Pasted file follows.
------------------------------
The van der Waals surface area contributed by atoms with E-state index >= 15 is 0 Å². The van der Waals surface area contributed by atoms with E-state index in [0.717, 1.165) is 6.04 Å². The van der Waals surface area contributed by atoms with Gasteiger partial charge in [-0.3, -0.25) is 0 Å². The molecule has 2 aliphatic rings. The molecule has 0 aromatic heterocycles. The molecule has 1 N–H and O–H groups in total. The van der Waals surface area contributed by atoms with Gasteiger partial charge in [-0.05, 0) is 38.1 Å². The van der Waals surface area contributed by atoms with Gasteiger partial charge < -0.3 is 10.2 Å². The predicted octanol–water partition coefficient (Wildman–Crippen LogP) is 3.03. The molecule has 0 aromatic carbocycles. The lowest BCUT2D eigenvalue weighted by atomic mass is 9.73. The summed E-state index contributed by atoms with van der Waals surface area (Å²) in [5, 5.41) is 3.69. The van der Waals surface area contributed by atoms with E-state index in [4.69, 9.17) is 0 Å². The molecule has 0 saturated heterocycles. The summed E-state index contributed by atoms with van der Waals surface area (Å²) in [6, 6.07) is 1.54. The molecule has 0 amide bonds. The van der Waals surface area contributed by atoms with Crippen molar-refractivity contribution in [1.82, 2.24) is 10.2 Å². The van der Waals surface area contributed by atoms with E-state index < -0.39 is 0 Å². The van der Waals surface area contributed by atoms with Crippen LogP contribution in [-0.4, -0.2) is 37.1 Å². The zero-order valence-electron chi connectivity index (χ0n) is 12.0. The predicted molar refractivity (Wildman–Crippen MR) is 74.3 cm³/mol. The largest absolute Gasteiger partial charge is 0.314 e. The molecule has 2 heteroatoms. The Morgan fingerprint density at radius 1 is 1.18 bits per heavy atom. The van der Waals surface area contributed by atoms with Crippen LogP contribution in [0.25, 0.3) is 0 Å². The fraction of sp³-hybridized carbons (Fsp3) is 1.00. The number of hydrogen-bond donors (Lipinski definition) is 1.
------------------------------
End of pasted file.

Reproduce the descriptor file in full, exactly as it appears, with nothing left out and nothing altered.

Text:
The van der Waals surface area contributed by atoms with E-state index >= 15 is 0 Å². The van der Waals surface area contributed by atoms with E-state index in [0.717, 1.165) is 6.04 Å². The van der Waals surface area contributed by atoms with Gasteiger partial charge in [-0.3, -0.25) is 0 Å². The molecule has 2 aliphatic rings. The molecule has 0 aromatic heterocycles. The molecule has 1 N–H and O–H groups in total. The van der Waals surface area contributed by atoms with Gasteiger partial charge in [-0.05, 0) is 38.1 Å². The van der Waals surface area contributed by atoms with Gasteiger partial charge < -0.3 is 10.2 Å². The predicted octanol–water partition coefficient (Wildman–Crippen LogP) is 3.03. The molecule has 0 aromatic carbocycles. The lowest BCUT2D eigenvalue weighted by atomic mass is 9.73. The summed E-state index contributed by atoms with van der Waals surface area (Å²) in [5, 5.41) is 3.69. The van der Waals surface area contributed by atoms with E-state index in [4.69, 9.17) is 0 Å². The molecule has 0 saturated heterocycles. The summed E-state index contributed by atoms with van der Waals surface area (Å²) in [6, 6.07) is 1.54. The molecule has 0 amide bonds. The van der Waals surface area contributed by atoms with Crippen molar-refractivity contribution in [1.82, 2.24) is 10.2 Å². The van der Waals surface area contributed by atoms with E-state index < -0.39 is 0 Å². The van der Waals surface area contributed by atoms with Crippen LogP contribution in [-0.4, -0.2) is 37.1 Å². The zero-order valence-electron chi connectivity index (χ0n) is 12.0. The predicted molar refractivity (Wildman–Crippen MR) is 74.3 cm³/mol. The largest absolute Gasteiger partial charge is 0.314 e. The molecule has 2 heteroatoms. The Morgan fingerprint density at radius 1 is 1.18 bits per heavy atom. The van der Waals surface area contributed by atoms with Crippen LogP contribution in [0.25, 0.3) is 0 Å². The fraction of sp³-hybridized carbons (Fsp3) is 1.00. The number of hydrogen-bond donors (Lipinski definition) is 1.